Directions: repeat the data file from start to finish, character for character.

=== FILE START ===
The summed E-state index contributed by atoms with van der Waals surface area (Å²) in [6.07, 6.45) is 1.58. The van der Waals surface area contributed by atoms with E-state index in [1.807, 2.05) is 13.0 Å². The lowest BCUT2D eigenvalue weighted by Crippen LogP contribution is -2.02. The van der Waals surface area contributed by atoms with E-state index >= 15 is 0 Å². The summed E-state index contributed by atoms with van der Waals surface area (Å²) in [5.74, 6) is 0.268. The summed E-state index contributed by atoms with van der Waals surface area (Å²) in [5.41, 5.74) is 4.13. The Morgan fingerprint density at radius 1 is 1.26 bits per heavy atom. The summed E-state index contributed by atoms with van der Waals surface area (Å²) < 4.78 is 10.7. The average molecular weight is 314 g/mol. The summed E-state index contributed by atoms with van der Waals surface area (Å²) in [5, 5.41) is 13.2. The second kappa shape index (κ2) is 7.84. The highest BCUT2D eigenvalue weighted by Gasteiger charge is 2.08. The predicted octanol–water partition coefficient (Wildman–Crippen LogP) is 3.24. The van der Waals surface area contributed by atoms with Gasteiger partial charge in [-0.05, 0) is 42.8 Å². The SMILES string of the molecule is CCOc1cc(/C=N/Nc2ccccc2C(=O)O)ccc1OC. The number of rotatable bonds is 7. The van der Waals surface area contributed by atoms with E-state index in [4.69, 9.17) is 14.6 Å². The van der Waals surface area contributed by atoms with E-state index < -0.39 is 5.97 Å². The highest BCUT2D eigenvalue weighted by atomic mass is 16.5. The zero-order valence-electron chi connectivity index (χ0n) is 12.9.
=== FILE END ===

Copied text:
The summed E-state index contributed by atoms with van der Waals surface area (Å²) in [6.07, 6.45) is 1.58. The van der Waals surface area contributed by atoms with E-state index in [1.807, 2.05) is 13.0 Å². The lowest BCUT2D eigenvalue weighted by Crippen LogP contribution is -2.02. The van der Waals surface area contributed by atoms with E-state index >= 15 is 0 Å². The summed E-state index contributed by atoms with van der Waals surface area (Å²) in [5.74, 6) is 0.268. The summed E-state index contributed by atoms with van der Waals surface area (Å²) in [5.41, 5.74) is 4.13. The Morgan fingerprint density at radius 1 is 1.26 bits per heavy atom. The summed E-state index contributed by atoms with van der Waals surface area (Å²) < 4.78 is 10.7. The average molecular weight is 314 g/mol. The summed E-state index contributed by atoms with van der Waals surface area (Å²) in [5, 5.41) is 13.2. The second kappa shape index (κ2) is 7.84. The highest BCUT2D eigenvalue weighted by Gasteiger charge is 2.08. The predicted octanol–water partition coefficient (Wildman–Crippen LogP) is 3.24. The van der Waals surface area contributed by atoms with Gasteiger partial charge in [-0.05, 0) is 42.8 Å². The SMILES string of the molecule is CCOc1cc(/C=N/Nc2ccccc2C(=O)O)ccc1OC. The number of rotatable bonds is 7. The van der Waals surface area contributed by atoms with E-state index in [4.69, 9.17) is 14.6 Å². The van der Waals surface area contributed by atoms with E-state index < -0.39 is 5.97 Å². The highest BCUT2D eigenvalue weighted by atomic mass is 16.5. The zero-order valence-electron chi connectivity index (χ0n) is 12.9.